New rules likely to raise price of rare earths

By Zhang Qi (China Daily)
Updated: 2011-04-13 07:49
Large Medium Small

BEIJING - Rare-earth prices will continue to climb, experts say, because of the stricter environmental standards that producers will have to meet by Aug 1, and document in applications they submit for environmental review.

New rules likely to raise price of rare earths
Polluted water discharged by a small rare-earth mining company in rural Baotou, in the Inner Mongolia autonomous region. China has seen environmental damage from mining and processing, and depletion of the resource. [Weng Huan / for China Daily]

Miners and processing companies that don't submit applications or fail to pass the review will be denied environmental assessment approval for new projects, output expansion and IPOs, the Ministry of Environmental Protection said in a statement on its website on Tuesday.

Industry insiders said this will affect production costs and may raise the prices of Chinese rare earths.

Related readings:
New rules likely to raise price of rare earths China to raise rare earths production this year
New rules likely to raise price of rare earths Rare earths to be more tightly controlled
New rules likely to raise price of rare earths Green standards issued for rare earths
New rules likely to raise price of rare earths The plight of China's rare earth mining

New rules likely to raise price of rare earths Large rare earth deposit discovered in east China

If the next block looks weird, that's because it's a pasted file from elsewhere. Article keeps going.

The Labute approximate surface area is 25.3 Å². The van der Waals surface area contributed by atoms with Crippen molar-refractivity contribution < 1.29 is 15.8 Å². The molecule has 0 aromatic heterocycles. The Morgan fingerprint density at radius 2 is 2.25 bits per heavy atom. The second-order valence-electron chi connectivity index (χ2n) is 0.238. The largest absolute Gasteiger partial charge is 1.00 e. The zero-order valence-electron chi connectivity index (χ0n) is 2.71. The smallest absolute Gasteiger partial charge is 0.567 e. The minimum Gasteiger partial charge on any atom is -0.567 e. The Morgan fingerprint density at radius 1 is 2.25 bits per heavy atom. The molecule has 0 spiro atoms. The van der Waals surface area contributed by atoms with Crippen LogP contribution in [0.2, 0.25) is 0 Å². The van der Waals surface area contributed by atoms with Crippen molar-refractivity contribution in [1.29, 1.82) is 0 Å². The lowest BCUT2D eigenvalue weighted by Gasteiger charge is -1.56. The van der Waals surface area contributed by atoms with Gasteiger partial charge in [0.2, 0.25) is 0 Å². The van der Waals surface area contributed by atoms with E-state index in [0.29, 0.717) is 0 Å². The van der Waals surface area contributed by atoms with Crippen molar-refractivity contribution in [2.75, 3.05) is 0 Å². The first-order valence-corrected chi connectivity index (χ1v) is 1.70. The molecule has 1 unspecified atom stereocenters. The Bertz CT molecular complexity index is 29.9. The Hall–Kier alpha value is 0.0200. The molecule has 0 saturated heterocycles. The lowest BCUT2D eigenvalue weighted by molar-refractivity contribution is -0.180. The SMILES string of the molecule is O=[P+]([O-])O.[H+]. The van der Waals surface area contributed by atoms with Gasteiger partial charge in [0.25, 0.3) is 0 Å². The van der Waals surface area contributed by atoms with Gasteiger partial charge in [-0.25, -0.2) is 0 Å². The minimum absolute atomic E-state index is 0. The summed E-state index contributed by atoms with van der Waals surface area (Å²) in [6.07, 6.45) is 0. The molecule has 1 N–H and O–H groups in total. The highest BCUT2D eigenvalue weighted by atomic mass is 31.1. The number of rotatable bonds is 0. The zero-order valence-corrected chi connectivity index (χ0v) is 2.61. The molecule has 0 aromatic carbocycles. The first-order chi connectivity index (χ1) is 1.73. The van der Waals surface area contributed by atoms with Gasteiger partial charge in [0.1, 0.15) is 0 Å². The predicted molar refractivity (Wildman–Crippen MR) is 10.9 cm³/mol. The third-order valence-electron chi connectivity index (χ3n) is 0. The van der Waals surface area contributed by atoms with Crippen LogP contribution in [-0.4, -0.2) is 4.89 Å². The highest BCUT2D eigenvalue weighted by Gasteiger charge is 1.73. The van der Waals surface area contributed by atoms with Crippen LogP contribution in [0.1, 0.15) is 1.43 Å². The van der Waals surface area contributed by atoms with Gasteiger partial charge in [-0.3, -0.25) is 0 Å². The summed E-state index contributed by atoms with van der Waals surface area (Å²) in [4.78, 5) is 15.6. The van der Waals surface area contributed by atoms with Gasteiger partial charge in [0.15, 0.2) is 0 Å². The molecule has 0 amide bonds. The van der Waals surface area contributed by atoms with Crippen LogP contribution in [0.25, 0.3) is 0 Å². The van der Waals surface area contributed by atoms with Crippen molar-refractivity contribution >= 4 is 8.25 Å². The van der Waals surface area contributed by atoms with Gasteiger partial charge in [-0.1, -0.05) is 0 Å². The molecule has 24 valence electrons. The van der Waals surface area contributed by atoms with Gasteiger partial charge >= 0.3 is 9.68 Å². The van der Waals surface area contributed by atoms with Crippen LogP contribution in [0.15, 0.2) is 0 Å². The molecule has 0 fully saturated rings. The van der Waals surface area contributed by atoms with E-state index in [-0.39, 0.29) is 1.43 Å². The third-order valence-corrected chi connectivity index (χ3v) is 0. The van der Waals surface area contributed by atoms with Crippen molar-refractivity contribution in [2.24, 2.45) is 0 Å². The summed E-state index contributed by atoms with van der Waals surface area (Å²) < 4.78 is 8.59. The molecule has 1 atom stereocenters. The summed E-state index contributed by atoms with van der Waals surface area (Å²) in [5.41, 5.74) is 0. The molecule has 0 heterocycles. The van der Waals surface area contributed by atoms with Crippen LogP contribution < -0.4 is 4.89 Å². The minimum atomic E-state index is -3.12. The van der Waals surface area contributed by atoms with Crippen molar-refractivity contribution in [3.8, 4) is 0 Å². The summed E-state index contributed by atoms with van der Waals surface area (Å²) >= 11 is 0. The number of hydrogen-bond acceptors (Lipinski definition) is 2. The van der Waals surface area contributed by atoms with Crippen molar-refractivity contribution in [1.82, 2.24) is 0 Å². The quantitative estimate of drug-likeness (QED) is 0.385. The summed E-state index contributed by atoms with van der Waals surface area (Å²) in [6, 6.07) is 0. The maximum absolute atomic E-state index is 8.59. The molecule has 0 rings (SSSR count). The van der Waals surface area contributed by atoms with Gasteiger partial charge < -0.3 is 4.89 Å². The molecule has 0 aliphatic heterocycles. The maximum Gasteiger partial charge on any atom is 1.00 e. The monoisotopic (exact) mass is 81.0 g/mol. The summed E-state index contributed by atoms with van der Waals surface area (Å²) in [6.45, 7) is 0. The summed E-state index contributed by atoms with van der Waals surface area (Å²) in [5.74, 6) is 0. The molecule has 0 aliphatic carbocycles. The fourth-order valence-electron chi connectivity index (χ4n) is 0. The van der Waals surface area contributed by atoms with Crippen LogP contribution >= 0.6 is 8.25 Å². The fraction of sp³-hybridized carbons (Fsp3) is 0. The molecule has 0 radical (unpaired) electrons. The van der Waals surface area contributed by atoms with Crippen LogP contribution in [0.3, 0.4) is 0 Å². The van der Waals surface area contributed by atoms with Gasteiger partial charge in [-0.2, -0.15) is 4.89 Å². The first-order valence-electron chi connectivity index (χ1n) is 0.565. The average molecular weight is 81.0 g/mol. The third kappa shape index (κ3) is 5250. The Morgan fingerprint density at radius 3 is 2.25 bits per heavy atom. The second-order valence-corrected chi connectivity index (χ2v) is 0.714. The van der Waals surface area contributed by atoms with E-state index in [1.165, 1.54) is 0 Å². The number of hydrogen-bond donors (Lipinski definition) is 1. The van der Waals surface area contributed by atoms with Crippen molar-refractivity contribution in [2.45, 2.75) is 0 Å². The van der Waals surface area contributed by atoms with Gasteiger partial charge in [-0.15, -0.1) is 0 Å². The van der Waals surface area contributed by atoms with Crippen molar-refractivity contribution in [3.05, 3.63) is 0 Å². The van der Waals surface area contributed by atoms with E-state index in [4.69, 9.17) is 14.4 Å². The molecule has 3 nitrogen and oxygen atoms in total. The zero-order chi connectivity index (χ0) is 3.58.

An executive from Ganzhou Rare Earth Mineral Industry Co Ltd, who declined to be named, said at least 60 percent of producers could not currently meet the standards and they will have to spend more on environmental protection to pass the review.

According to a JPMorgan report released on April 11, the prices of domestic rare earths continue to rise as China cuts back on illegal mining. Since March 28, domestic prices for cesium have risen by 49 percent to $19.76 a kilogram, lanthanum by 75 percent to $14.32, and neodymium by 23 percent to $99.75.

Rare earths is the collective name for 17 elements used in high-tech industries, including the manufacture of wind turbines, hybrid-car batteries, missile guidance systems and other advanced electronics.

China, which possesses one-third of the world's rare-earth reserves and provides more than 90 percent of the world's supplies, has seen environmental damage from the mining and processing and depletion of the resource. Because of this, the government implemented a number of measures to improve the sustainable development of the industry.

The Ministry of Environmental Protection issued new industry standards in March to reduce pollution and regulate the scattered industry.

Under those standards, a liter of production wastewater may contain no more than 15 milligram (mg) of the pollutant ammonia nitrogen, reduced from the current 25 mg.

The new standards also include regulations on emission quantities of radioactive elements and phosphorus.

Wu Xiaoqing, vice-minister of environmental protection, previously said that companies will have to increase their investment in pollution treatment facilities.

He estimated that the industry will have to spend at least 1.5 billion yuan ($228 million) on building sewage treatment facilities, which will incur an annual operational cost of 280 million yuan, calculated on the basis of 150,000 tons of rare-earth production a year.

"The government will allow two years for rare-earth companies to upgrade their techniques. If they don't meet the standards, they will be banned from the industry," said Huang Xiaowei, vice-director of the National Engineering Research Center for Rare Earth Materials and a professor at the Beijing General Research Institute for Nonferrous Metals.

The effect on rare-earth companies depends on how the government implements the policy, she said.

"There are more than 100 rare-earth mining companies scattered across the country. It is difficult to evaluate the impact until the government fully implements the policy," she added.